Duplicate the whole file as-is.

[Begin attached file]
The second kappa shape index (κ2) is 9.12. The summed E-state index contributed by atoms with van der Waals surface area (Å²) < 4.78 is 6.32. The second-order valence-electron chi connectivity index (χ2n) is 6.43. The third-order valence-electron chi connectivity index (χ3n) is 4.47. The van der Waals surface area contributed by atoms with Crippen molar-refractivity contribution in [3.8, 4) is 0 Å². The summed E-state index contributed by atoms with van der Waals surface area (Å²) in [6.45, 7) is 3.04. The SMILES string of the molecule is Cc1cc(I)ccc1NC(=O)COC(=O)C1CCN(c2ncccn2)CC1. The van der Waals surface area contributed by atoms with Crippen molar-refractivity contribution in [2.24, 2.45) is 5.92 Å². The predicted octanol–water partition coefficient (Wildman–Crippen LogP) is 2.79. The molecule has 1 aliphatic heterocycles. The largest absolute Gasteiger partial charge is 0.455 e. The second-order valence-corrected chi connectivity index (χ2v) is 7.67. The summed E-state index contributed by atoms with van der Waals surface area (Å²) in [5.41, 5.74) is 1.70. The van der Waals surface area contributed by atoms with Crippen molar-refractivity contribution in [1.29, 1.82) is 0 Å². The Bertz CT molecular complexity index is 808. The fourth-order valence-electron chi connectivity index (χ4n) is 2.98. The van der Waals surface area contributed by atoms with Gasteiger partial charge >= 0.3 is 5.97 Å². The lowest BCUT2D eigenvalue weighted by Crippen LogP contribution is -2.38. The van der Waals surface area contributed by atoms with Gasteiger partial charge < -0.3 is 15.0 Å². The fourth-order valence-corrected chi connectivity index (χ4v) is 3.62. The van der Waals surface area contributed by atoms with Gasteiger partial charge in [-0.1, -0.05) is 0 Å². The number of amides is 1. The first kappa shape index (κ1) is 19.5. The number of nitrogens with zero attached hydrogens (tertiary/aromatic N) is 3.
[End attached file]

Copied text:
The second kappa shape index (κ2) is 9.12. The summed E-state index contributed by atoms with van der Waals surface area (Å²) < 4.78 is 6.32. The second-order valence-electron chi connectivity index (χ2n) is 6.43. The third-order valence-electron chi connectivity index (χ3n) is 4.47. The van der Waals surface area contributed by atoms with Crippen molar-refractivity contribution in [3.8, 4) is 0 Å². The summed E-state index contributed by atoms with van der Waals surface area (Å²) in [6.45, 7) is 3.04. The SMILES string of the molecule is Cc1cc(I)ccc1NC(=O)COC(=O)C1CCN(c2ncccn2)CC1. The van der Waals surface area contributed by atoms with Crippen molar-refractivity contribution in [2.24, 2.45) is 5.92 Å². The predicted octanol–water partition coefficient (Wildman–Crippen LogP) is 2.79. The molecule has 1 aliphatic heterocycles. The largest absolute Gasteiger partial charge is 0.455 e. The second-order valence-corrected chi connectivity index (χ2v) is 7.67. The summed E-state index contributed by atoms with van der Waals surface area (Å²) in [5.41, 5.74) is 1.70. The van der Waals surface area contributed by atoms with Crippen molar-refractivity contribution in [1.29, 1.82) is 0 Å². The Bertz CT molecular complexity index is 808. The fourth-order valence-electron chi connectivity index (χ4n) is 2.98. The van der Waals surface area contributed by atoms with Gasteiger partial charge >= 0.3 is 5.97 Å². The lowest BCUT2D eigenvalue weighted by Crippen LogP contribution is -2.38. The van der Waals surface area contributed by atoms with Gasteiger partial charge < -0.3 is 15.0 Å². The fourth-order valence-corrected chi connectivity index (χ4v) is 3.62. The van der Waals surface area contributed by atoms with Gasteiger partial charge in [-0.1, -0.05) is 0 Å². The number of amides is 1. The first kappa shape index (κ1) is 19.5. The number of nitrogens with zero attached hydrogens (tertiary/aromatic N) is 3.